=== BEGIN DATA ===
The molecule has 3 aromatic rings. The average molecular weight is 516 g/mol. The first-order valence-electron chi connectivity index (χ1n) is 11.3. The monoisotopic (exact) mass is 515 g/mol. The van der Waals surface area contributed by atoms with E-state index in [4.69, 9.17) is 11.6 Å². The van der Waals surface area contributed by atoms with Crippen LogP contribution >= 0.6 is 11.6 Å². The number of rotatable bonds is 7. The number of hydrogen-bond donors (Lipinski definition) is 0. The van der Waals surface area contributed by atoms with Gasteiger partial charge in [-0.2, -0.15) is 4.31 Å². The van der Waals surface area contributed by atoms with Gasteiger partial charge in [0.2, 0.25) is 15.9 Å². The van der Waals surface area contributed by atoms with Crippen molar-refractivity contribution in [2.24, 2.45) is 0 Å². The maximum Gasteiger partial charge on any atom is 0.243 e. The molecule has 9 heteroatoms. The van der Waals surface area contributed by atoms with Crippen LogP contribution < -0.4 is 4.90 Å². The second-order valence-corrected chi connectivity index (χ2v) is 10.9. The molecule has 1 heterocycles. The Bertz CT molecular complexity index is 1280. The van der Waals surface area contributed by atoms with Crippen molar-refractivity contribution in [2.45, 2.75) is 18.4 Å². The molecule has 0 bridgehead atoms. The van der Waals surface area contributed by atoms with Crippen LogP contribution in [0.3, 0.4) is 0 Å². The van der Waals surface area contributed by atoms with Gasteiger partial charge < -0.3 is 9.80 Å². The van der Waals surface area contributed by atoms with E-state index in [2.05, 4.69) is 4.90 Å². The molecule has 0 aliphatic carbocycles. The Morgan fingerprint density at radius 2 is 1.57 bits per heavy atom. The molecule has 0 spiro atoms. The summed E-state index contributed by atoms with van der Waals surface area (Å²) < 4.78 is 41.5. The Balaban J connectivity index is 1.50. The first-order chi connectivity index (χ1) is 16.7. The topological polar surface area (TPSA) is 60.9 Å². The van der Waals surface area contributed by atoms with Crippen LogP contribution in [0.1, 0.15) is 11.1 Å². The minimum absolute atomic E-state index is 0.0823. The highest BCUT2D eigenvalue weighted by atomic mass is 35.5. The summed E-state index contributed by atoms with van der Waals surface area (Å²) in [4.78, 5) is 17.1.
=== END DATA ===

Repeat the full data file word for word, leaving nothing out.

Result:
The molecule has 3 aromatic rings. The average molecular weight is 516 g/mol. The first-order valence-electron chi connectivity index (χ1n) is 11.3. The monoisotopic (exact) mass is 515 g/mol. The van der Waals surface area contributed by atoms with E-state index in [4.69, 9.17) is 11.6 Å². The van der Waals surface area contributed by atoms with Crippen LogP contribution >= 0.6 is 11.6 Å². The number of rotatable bonds is 7. The number of hydrogen-bond donors (Lipinski definition) is 0. The van der Waals surface area contributed by atoms with Gasteiger partial charge in [-0.2, -0.15) is 4.31 Å². The van der Waals surface area contributed by atoms with Gasteiger partial charge in [0.2, 0.25) is 15.9 Å². The van der Waals surface area contributed by atoms with Crippen molar-refractivity contribution in [2.24, 2.45) is 0 Å². The maximum Gasteiger partial charge on any atom is 0.243 e. The molecule has 9 heteroatoms. The van der Waals surface area contributed by atoms with Crippen LogP contribution < -0.4 is 4.90 Å². The second-order valence-corrected chi connectivity index (χ2v) is 10.9. The molecule has 1 heterocycles. The Bertz CT molecular complexity index is 1280. The van der Waals surface area contributed by atoms with Crippen molar-refractivity contribution in [2.45, 2.75) is 18.4 Å². The molecule has 0 bridgehead atoms. The van der Waals surface area contributed by atoms with Crippen LogP contribution in [0.3, 0.4) is 0 Å². The van der Waals surface area contributed by atoms with Gasteiger partial charge < -0.3 is 9.80 Å². The van der Waals surface area contributed by atoms with E-state index in [2.05, 4.69) is 4.90 Å². The molecule has 0 aliphatic carbocycles. The Morgan fingerprint density at radius 2 is 1.57 bits per heavy atom. The molecule has 0 spiro atoms. The summed E-state index contributed by atoms with van der Waals surface area (Å²) < 4.78 is 41.5. The Balaban J connectivity index is 1.50. The first-order chi connectivity index (χ1) is 16.7. The topological polar surface area (TPSA) is 60.9 Å². The van der Waals surface area contributed by atoms with Crippen LogP contribution in [0.1, 0.15) is 11.1 Å². The minimum absolute atomic E-state index is 0.0823. The highest BCUT2D eigenvalue weighted by atomic mass is 35.5. The summed E-state index contributed by atoms with van der Waals surface area (Å²) in [4.78, 5) is 17.1.